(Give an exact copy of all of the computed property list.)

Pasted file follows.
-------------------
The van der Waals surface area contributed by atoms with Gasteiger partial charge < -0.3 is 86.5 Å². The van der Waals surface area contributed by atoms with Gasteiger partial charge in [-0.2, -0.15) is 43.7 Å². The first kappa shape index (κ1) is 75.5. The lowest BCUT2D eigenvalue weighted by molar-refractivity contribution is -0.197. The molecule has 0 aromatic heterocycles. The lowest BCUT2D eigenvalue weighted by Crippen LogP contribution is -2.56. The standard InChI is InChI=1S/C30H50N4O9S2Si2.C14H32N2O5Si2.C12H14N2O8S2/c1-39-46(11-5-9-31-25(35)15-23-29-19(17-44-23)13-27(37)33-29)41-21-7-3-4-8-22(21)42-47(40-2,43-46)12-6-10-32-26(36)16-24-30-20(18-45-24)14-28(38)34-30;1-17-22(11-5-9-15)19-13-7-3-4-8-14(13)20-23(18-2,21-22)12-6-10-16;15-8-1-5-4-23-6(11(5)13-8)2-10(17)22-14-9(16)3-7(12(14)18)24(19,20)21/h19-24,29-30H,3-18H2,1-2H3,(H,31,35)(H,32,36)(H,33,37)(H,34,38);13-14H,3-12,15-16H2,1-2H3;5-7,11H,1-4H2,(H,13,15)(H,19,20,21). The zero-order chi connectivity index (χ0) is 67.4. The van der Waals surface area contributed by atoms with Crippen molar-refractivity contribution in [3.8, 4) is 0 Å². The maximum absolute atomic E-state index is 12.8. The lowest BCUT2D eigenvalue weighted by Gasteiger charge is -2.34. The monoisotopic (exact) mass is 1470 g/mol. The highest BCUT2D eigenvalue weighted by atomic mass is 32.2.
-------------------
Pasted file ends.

The van der Waals surface area contributed by atoms with Gasteiger partial charge < -0.3 is 86.5 Å². The van der Waals surface area contributed by atoms with Gasteiger partial charge in [-0.2, -0.15) is 43.7 Å². The first kappa shape index (κ1) is 75.5. The lowest BCUT2D eigenvalue weighted by molar-refractivity contribution is -0.197. The molecule has 0 aromatic heterocycles. The lowest BCUT2D eigenvalue weighted by Crippen LogP contribution is -2.56. The standard InChI is InChI=1S/C30H50N4O9S2Si2.C14H32N2O5Si2.C12H14N2O8S2/c1-39-46(11-5-9-31-25(35)15-23-29-19(17-44-23)13-27(37)33-29)41-21-7-3-4-8-22(21)42-47(40-2,43-46)12-6-10-32-26(36)16-24-30-20(18-45-24)14-28(38)34-30;1-17-22(11-5-9-15)19-13-7-3-4-8-14(13)20-23(18-2,21-22)12-6-10-16;15-8-1-5-4-23-6(11(5)13-8)2-10(17)22-14-9(16)3-7(12(14)18)24(19,20)21/h19-24,29-30H,3-18H2,1-2H3,(H,31,35)(H,32,36)(H,33,37)(H,34,38);13-14H,3-12,15-16H2,1-2H3;5-7,11H,1-4H2,(H,13,15)(H,19,20,21). The zero-order chi connectivity index (χ0) is 67.4. The van der Waals surface area contributed by atoms with Crippen molar-refractivity contribution in [3.8, 4) is 0 Å². The maximum absolute atomic E-state index is 12.8. The lowest BCUT2D eigenvalue weighted by Gasteiger charge is -2.34. The monoisotopic (exact) mass is 1470 g/mol. The highest BCUT2D eigenvalue weighted by atomic mass is 32.2.